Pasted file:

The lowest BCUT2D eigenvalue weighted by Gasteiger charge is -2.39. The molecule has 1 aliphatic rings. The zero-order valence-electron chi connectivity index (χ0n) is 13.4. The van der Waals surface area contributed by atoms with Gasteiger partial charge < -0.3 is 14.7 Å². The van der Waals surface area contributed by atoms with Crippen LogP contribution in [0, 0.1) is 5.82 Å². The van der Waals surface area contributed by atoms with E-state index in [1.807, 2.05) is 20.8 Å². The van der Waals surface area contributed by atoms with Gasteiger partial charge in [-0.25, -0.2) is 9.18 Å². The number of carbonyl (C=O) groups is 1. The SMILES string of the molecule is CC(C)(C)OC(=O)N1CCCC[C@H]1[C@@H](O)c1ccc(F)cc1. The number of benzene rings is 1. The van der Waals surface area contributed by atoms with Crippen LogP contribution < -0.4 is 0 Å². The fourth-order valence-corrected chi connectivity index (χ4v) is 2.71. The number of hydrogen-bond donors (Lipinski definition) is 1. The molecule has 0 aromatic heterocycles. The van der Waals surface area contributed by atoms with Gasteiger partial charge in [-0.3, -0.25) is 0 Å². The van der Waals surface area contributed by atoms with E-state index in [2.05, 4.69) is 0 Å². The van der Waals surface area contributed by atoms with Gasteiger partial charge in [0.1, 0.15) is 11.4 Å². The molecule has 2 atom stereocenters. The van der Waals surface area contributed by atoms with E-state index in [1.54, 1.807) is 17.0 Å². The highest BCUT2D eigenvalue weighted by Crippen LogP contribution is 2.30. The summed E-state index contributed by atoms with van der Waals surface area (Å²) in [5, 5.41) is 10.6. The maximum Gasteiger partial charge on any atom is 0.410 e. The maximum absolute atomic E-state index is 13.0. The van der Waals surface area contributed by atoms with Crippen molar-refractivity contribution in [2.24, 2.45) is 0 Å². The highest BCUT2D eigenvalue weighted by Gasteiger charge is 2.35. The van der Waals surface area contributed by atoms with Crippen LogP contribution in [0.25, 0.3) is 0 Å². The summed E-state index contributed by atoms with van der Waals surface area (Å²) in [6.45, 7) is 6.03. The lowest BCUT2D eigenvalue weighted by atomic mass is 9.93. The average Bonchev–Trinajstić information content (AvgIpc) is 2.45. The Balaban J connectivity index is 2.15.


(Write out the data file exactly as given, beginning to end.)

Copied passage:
The lowest BCUT2D eigenvalue weighted by Gasteiger charge is -2.39. The molecule has 1 aliphatic rings. The zero-order valence-electron chi connectivity index (χ0n) is 13.4. The van der Waals surface area contributed by atoms with Gasteiger partial charge < -0.3 is 14.7 Å². The van der Waals surface area contributed by atoms with Crippen LogP contribution in [0, 0.1) is 5.82 Å². The van der Waals surface area contributed by atoms with E-state index in [1.807, 2.05) is 20.8 Å². The van der Waals surface area contributed by atoms with Gasteiger partial charge in [-0.25, -0.2) is 9.18 Å². The number of carbonyl (C=O) groups is 1. The SMILES string of the molecule is CC(C)(C)OC(=O)N1CCCC[C@H]1[C@@H](O)c1ccc(F)cc1. The number of benzene rings is 1. The van der Waals surface area contributed by atoms with Crippen LogP contribution < -0.4 is 0 Å². The fourth-order valence-corrected chi connectivity index (χ4v) is 2.71. The number of hydrogen-bond donors (Lipinski definition) is 1. The molecule has 0 aromatic heterocycles. The van der Waals surface area contributed by atoms with Gasteiger partial charge in [-0.3, -0.25) is 0 Å². The van der Waals surface area contributed by atoms with E-state index in [2.05, 4.69) is 0 Å². The van der Waals surface area contributed by atoms with Gasteiger partial charge in [0.1, 0.15) is 11.4 Å². The molecule has 2 atom stereocenters. The van der Waals surface area contributed by atoms with E-state index in [1.54, 1.807) is 17.0 Å². The highest BCUT2D eigenvalue weighted by Crippen LogP contribution is 2.30. The summed E-state index contributed by atoms with van der Waals surface area (Å²) in [5, 5.41) is 10.6. The maximum Gasteiger partial charge on any atom is 0.410 e. The maximum absolute atomic E-state index is 13.0. The van der Waals surface area contributed by atoms with Crippen molar-refractivity contribution in [2.24, 2.45) is 0 Å². The highest BCUT2D eigenvalue weighted by Gasteiger charge is 2.35. The van der Waals surface area contributed by atoms with Crippen LogP contribution in [0.25, 0.3) is 0 Å². The summed E-state index contributed by atoms with van der Waals surface area (Å²) in [6.45, 7) is 6.03. The lowest BCUT2D eigenvalue weighted by atomic mass is 9.93. The average Bonchev–Trinajstić information content (AvgIpc) is 2.45. The Balaban J connectivity index is 2.15.